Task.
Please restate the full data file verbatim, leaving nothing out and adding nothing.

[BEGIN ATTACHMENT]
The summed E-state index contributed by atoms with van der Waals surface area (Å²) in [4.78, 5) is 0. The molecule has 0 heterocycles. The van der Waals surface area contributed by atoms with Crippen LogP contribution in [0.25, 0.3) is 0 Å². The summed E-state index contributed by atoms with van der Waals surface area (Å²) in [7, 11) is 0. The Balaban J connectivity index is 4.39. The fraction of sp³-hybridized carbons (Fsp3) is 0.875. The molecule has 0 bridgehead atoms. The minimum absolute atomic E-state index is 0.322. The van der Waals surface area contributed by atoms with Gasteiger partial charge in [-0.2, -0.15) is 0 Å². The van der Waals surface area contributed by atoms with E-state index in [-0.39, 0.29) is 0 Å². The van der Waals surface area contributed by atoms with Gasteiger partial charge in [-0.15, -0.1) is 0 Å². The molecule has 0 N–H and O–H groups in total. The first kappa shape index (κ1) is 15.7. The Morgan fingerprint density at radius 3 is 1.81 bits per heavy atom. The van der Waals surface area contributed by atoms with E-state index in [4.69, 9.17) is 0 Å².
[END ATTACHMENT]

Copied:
The summed E-state index contributed by atoms with van der Waals surface area (Å²) in [4.78, 5) is 0. The molecule has 0 heterocycles. The van der Waals surface area contributed by atoms with Crippen LogP contribution in [0.25, 0.3) is 0 Å². The summed E-state index contributed by atoms with van der Waals surface area (Å²) in [7, 11) is 0. The Balaban J connectivity index is 4.39. The fraction of sp³-hybridized carbons (Fsp3) is 0.875. The molecule has 0 bridgehead atoms. The minimum absolute atomic E-state index is 0.322. The van der Waals surface area contributed by atoms with Gasteiger partial charge in [-0.2, -0.15) is 0 Å². The van der Waals surface area contributed by atoms with E-state index in [-0.39, 0.29) is 0 Å². The van der Waals surface area contributed by atoms with Gasteiger partial charge in [-0.15, -0.1) is 0 Å². The molecule has 0 N–H and O–H groups in total. The first kappa shape index (κ1) is 15.7. The Morgan fingerprint density at radius 3 is 1.81 bits per heavy atom. The van der Waals surface area contributed by atoms with E-state index in [4.69, 9.17) is 0 Å².